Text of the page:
The Winnipeg Blue Bombers denied the Saskatchewan Roughriders’ request to interview offensive coordinator Paul LaPolice for the club’s vacant head coaching position, as reported by TSN’s Dave Naylor on Sunday afternoon.
The report came one day after the Riders were denied permission by the Ottawa Redblacks to interview offensive coordinator Jamie Elizondo. Santino Filoso, our resident Redblacks scribe, felt the club was justified in denying permission, while Josh Smith felt the club should have let Elizondo interview.
I took to twitter on Sunday afternoon to see how fans around the league felt about the Bombers denying LaPolice a chance to earn his second CFL head coaching opportunity.
— John Hodge (@JohnDHodge) January 20, 2019
The results of the poll currently indicate a strong sense that what the Bombers did was justified — though, to be fair, my twitter following includes more Bomber fans than Rider fans.
Several fans asked about LaPolice’s feelings about the Rider position in their replies to the poll. If LaPo didn’t want the job, they said, the Bombers did the 48-year-old assistant a favour in denying permission for an interview.
Only LaPolice wanted it. Badly.
Source close to @PaulLaPolice tells me he is very upset that he was denied permission to interview with #Riders. Believes be was within his contractual rights to interview for HC jobs. Mid-January is not too late in @CFL. #Bombers
— Farhan Lalji (@FarhanLaljiTSN) January 20, 2019
As first reported by TSN’s Farhan Lalji, LaPolice is “very upset” about not being allowed to interview in Saskatchewan. The New Hampshire native has been searching for a second opportunity to serve as a CFL head coach since he was fired by Joe Mack and the Bombers midway through the 2012 season.
The irony of LaPolice now being forced to stay in Winnipeg — not seven years after being let go by Winnipeg — doesn’t end there.
LaPolice was originally hired as Winnipeg’s head coach following a two-year stint as the offensive coordinator of the Saskatchewan Roughriders. The Bombers didn’t finalize the hiring of LaPolice until February 4 back in 2010, two weeks later than Winnipeg denied permission to interview him this year.
In the Bombers’ defence, the CFL coaching carousel has spun progressively faster with each successive off-season. Coaches used to go fishing for jobs at the Senior Bowl — an event that doesn’t take place until next weekend — which is now considered very late in the hiring season. Teams need to be ready for the season to start in mid-June, while it used to begin in early July.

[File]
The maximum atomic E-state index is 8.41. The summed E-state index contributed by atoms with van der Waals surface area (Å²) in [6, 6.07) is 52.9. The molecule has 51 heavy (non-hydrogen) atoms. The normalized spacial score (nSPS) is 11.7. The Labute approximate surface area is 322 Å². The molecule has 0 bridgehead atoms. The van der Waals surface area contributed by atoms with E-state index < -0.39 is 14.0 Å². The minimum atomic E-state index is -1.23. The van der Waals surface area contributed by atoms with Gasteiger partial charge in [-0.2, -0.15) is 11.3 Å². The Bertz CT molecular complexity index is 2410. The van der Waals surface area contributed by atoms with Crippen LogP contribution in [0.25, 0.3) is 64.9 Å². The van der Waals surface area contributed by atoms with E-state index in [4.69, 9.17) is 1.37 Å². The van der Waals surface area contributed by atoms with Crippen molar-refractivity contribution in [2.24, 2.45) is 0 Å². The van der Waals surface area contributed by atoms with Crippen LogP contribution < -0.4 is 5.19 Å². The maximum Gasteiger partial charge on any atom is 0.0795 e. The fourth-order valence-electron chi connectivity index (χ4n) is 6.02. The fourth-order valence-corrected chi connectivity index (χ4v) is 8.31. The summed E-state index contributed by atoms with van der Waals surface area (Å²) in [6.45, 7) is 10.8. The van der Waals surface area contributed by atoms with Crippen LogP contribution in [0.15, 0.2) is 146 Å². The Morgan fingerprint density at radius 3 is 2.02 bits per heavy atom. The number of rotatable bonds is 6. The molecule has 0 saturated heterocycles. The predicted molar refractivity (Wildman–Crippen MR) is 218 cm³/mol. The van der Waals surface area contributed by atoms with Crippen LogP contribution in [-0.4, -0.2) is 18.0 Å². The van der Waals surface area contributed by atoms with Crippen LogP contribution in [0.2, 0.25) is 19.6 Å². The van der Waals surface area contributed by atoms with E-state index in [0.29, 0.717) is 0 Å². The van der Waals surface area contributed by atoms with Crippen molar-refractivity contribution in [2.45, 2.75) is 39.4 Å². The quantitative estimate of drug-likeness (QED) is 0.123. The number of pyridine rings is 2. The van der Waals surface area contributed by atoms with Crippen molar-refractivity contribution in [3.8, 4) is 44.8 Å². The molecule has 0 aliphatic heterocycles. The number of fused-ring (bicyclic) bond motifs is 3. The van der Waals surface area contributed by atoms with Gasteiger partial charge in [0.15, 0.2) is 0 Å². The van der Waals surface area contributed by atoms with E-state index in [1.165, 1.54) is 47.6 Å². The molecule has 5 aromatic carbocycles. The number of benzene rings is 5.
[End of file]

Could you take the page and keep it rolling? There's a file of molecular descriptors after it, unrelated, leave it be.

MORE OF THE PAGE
There’s also the new non-player spending cap to consider. Winnipeg, like all CFL teams, is working to finalize coaching expenses ahead of the 2019 season. The departure of LaPolice, one of the league’s highest-paid assistants, would throw a wrench into the team’s salary structure.
It’s also worth noting that LaPolice withdrew his name from the Argonauts’ head coaching search in early December. One of the main reasons cited in the report was the need for LaPolice to retain a number of assistant coaches already on staff.
This would also be a problem for LaPolice in Saskatchewan, where Chris Jones’ hand-picked assistants are all under contract through 2019. The difference is that LaPolice has a strong relationship with Jeremy O’Day in Saskatchewan, while the city of Regina is a better fit for him and his family than Toronto.
The question now becomes whether or not the relationship between LaPolice and the Bombers can be mended ahead of the 2019 season.
With Chris Jones departing for the NFL and Bo Levi Mitchell likely to follow suit, the CFL’s West Division is wide open for the first time in years. Winnipeg has stability at the quarterback position, a number of key free agents signed to extensions, and two first-round picks in May’s draft.
One could argue that the Bombers are the early favourite to win the West in 2019.
But angry employees tend not to be great employees. And hanging onto an angry LaPolice may prove worse than allowing the veteran coach to depart for a head coaching job elsewhere.
Even on in Saskatchewan.